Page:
An athlete, a fan of Irish and patriotic country music, a wicked video gamer and rugby player, Eric loved his country and his Catholic faith. He was 20 years old when he died. Eric was born at Madigan Army hospital at Fort Lewis, Washington. His father, Eric Herzberg, was an Army officer at the time.
When Eric was four years old, the family moved to Greenville, South Carolina. Eric was involved in gymnastics, soccer, and baseball as a young child. He also enjoyed tormenting his sister Katie, who was two years older than him. His brother Matthew was born two years after Eric. Matthew and Eric were best friends for their entire life.
All three kids enjoyed jumping on a little trampoline setup in Katie’s room. They especially enjoyed pushing each other off and seeing who could make the most consecutive jumps from the trampoline to Katie’s bed and back. It was during this time that Eric announced his patriotic intentions because he loved to sing “You’re a Grand Ole Flag” while jumping on the trampoline.When Eric was 9 years old, the family moved to Nova Scotia, Canada. This was just before the 1996 Olympics. Eric again showed his patriotic fervor when he would become incensed at television commercials extolling the virtues of various Canadian Olympic teams at the expense of the United States teams.
In June of 2000, when Eric was 14, the family moved to Severna Park, Maryland. It was this point that Eric discovered a love of paintball. He and Matthew would play as much as possible. Both boys became very skilled at not getting hit and shooting their father multiple times, sometimes even when he was on the same team as them.
During his freshman year at Severna Park high school, Eric decided to try out for the football team. This was challenging enough, especially for being the new kid in town. The fact that Eric had NEVER played football probably didn’t even enter his mind. He played Junior Varsity that year on defense. Even though he was not as experienced as other players, Eric gave 110% on every play and never quit.The next year, as a sophomore, Eric decided to try out for wrestling. His wrestling coach, Paul Joyce, who now mentors Matthew, remembered Eric’s manners and even keel from working with him on the junior varsity wrestling and football squads.
“He was a coach’s dream,” Mr. Joyce said. “I never had to yell at him for lack of effort. He might not have been one of the better players, but it was not from lack of effort.”
The coach said Eric was a great kid, “never absent, never cursing, and was never in trouble.”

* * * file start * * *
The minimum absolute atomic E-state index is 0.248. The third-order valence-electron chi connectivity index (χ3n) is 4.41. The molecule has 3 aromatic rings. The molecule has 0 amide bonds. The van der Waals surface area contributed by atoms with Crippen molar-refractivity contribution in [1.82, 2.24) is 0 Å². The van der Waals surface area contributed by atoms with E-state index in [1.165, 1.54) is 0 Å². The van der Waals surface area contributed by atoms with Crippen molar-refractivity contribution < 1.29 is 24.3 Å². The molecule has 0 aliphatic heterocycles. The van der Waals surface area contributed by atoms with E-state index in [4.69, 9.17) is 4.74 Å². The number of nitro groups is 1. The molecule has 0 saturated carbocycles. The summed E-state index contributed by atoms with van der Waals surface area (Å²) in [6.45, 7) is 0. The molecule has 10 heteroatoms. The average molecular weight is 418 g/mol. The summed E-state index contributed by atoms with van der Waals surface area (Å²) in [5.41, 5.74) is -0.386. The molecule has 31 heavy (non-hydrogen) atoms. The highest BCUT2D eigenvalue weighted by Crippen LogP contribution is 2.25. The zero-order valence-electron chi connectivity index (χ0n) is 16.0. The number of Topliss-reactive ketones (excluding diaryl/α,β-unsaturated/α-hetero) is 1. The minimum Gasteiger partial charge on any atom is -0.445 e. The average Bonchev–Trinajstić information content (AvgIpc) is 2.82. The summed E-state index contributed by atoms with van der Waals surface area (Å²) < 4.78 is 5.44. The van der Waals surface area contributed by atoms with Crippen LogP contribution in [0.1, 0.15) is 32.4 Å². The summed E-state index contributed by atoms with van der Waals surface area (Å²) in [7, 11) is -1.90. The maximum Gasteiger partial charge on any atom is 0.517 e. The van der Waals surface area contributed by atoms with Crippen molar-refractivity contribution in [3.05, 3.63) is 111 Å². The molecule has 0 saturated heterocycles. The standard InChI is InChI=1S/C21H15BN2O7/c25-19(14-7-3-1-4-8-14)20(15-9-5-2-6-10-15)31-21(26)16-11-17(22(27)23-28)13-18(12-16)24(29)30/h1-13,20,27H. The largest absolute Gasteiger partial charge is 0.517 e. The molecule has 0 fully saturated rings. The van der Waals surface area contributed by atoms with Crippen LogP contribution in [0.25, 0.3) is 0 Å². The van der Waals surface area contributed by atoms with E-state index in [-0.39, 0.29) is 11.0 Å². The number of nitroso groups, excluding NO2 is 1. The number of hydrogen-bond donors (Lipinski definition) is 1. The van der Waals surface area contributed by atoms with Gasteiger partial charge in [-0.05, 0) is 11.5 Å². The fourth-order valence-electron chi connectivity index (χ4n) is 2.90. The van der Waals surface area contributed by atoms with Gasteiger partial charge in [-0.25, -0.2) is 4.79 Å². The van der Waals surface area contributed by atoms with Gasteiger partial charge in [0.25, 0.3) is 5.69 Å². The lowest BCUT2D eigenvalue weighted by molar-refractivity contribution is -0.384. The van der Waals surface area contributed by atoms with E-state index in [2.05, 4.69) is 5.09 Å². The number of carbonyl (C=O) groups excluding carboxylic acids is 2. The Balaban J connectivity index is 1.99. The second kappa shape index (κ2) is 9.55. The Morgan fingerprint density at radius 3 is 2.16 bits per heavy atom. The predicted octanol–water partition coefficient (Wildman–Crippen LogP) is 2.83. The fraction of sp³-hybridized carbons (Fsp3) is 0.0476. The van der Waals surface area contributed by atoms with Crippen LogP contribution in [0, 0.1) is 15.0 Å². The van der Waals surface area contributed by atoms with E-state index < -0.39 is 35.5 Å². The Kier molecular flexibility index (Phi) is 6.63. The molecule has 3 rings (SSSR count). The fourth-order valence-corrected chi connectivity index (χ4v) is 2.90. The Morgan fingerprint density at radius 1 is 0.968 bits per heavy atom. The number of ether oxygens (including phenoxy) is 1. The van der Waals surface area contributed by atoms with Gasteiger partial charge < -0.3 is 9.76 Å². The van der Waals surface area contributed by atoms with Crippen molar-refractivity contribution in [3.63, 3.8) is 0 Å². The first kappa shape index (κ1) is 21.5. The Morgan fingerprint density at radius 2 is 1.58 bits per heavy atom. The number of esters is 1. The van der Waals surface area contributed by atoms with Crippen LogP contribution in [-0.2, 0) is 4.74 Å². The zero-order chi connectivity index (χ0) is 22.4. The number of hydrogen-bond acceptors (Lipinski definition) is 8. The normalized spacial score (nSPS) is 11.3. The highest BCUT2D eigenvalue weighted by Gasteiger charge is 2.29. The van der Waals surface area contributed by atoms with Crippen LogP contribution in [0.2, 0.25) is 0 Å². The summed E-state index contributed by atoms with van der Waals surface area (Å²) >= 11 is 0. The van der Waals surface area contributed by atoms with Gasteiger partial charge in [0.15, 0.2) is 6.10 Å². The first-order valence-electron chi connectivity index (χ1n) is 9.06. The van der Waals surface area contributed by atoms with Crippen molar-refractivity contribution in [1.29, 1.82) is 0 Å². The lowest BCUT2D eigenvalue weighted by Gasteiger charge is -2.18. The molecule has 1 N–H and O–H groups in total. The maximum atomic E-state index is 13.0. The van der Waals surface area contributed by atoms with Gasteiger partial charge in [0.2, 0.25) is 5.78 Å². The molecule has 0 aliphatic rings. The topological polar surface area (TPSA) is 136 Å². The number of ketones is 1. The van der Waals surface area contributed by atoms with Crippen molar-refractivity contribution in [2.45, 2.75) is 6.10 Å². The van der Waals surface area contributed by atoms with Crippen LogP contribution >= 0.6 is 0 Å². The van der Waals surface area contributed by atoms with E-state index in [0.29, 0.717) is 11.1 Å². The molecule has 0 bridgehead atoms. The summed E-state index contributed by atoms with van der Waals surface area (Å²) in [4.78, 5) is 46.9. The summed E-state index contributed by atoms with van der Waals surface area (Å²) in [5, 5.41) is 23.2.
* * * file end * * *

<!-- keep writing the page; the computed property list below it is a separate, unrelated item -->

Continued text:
And the young man’s manners were impeccable, he said, not just when in front of adults: “He was that kind of kid 365 days a year, perfectly mannered and did whatever you needed.”
Looking for something to keep them occupied after football season, Matthew and Eric decided to try rugby. Both boys were relatively small compared to the other players but they were ferocious hitters. They both loved the physical challenge of the competition. I also think they enjoyed being covered with mud. Matthew and Eric also played together on the Severna Park 16 and under soccer team for the next two years. This team was virtually unbeatable during this time. Soccer was probably Eric’s best sport. He earned a nickname of “The Iron Curtain” from his teammates because of his defensive play. Both he and Matthew competed with each other and with other players over the internet in various video games during this time as well.
When the United States was attacked on September 11, 2001, Eric started to discuss joining the military in earnest. He wanted to make a difference and help prevent these attacks from happening again. His early intentions were to join the Army and become an Airborne Ranger. He wanted to be part of the elite. He soon changed his mind about the Army because “the training wasn’t as intense as the Marines”. He signed an early intent letter and began working out with other future Marines every Saturday during the end of his junior year in high school. He continued to work out every Saturday in his senior year. His Roman Catholic faith also guided his decision to join the Marines and helped him convince his mother of the surety of his vocation. He viewed his desire to serve in the military as a “calling”.
After high school graduation, Eric joined the Marine Corps. He announced his intention to “go to Iraq and be in the front lines so I can make a difference”. He successfully completed boot camp in October of 2005 and the School of Infantry in March of 2006. Eric was assigned to his regular unit as a machine gunner with the 3rd Battalion, 2nd Marine Regiment, 2nd Marine Division, II Marine Expeditionary Force headquartered in Camp Lejeune, North Carolina.
Eric deployed to Iraq on July 14, 2006. The official U.S. Department of Defense statement said he was killed October 21, 2006, “while conducting combat operations in Al Anbar province.” A Web site tracking casualties noted that he was a victim of “hostile fire.”
Eric is survived by his mother, Gina Barnhurst, father Eric Herzberg, sister Katie and brother Matthew. Katie graduated from Gettysburg College in Pennsylvania in 2007 with a degree in biology. She is currently attending the Ross School of Veterinary Medicine in the West Indies. Matthew recently graduated from Severna Park high school. He is attending Towson University near Baltimore studying psychology.